Old Timer
Joined
Sep 3, 2003
Messages
307
I am not too quick to believe that once they escape they will eventually die. Yes, it all depends on the conditions of the escape area, but we are talking about an insect that has been around for millions of years and adapted very well. I have had a N. cinerea colony for over four years now. Due to infestations with mights I keep all of my roaches completley dry with no substarte except for H. subcincta. My lobsters do not even get water gel. They produce much faster than I can feed them off. I have even put some in the freezer for fifteen minutes or so until they were frozen solid and rattled around in the deli cup like a rattle only to have them start moving around once they warmed up again. Like the book says the meek will inherit the earth. Peace.
 

james

Arachnobaron
Old Timer
Joined
Oct 20, 2003
Messages
474
escapes

At one point my roach room has over a hundred bins and I would loose roaches all the time(mostly during cleanings, but those climbers are good). Never any issues at all. Hissers and lobsters survive longer than most species, but eventually with lack of food, water, heat they die. Newborn nymphs are even weaker so if a gravid female escaped they wouldn't surivive long. Of course I have many friendly spiders that love my roach room and they only bother me when they try to move into a bin!!!!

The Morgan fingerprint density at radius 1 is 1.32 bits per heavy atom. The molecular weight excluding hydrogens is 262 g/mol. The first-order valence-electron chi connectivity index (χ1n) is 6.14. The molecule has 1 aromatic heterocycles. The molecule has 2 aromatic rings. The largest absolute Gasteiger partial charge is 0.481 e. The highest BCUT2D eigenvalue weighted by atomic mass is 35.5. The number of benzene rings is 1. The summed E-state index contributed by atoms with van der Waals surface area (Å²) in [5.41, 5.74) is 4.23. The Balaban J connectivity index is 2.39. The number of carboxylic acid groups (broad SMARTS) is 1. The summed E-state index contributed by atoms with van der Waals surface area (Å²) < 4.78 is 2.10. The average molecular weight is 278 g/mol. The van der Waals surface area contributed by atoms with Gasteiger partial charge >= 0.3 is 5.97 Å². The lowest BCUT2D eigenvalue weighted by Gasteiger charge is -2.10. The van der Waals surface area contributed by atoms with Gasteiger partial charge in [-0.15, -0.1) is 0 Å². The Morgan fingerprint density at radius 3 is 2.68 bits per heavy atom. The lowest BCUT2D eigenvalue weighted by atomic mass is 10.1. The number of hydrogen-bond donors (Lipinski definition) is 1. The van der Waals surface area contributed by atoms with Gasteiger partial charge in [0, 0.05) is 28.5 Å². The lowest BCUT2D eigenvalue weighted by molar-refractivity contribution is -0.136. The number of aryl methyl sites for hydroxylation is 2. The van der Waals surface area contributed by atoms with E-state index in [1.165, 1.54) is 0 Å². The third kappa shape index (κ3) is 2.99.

James
 

arachnocat

Arachnoangel
Old Timer
Joined
Nov 27, 2005
Messages
792
I too learned that freezing doesn't work with roaches. After I got rid of mine I saw that I had dubia nymphs is some dirt I had put in my terrarium. The dirt was still good but I couldn't pick out all the nymphs so I put the dirt in a few ziplock bags and left it in the freezer overnight. Many of the bags were frozen solid when I took them out as there was some moisture left in them.
I put the dirt back in the tank and a few days later there were little nymphs everywhere again!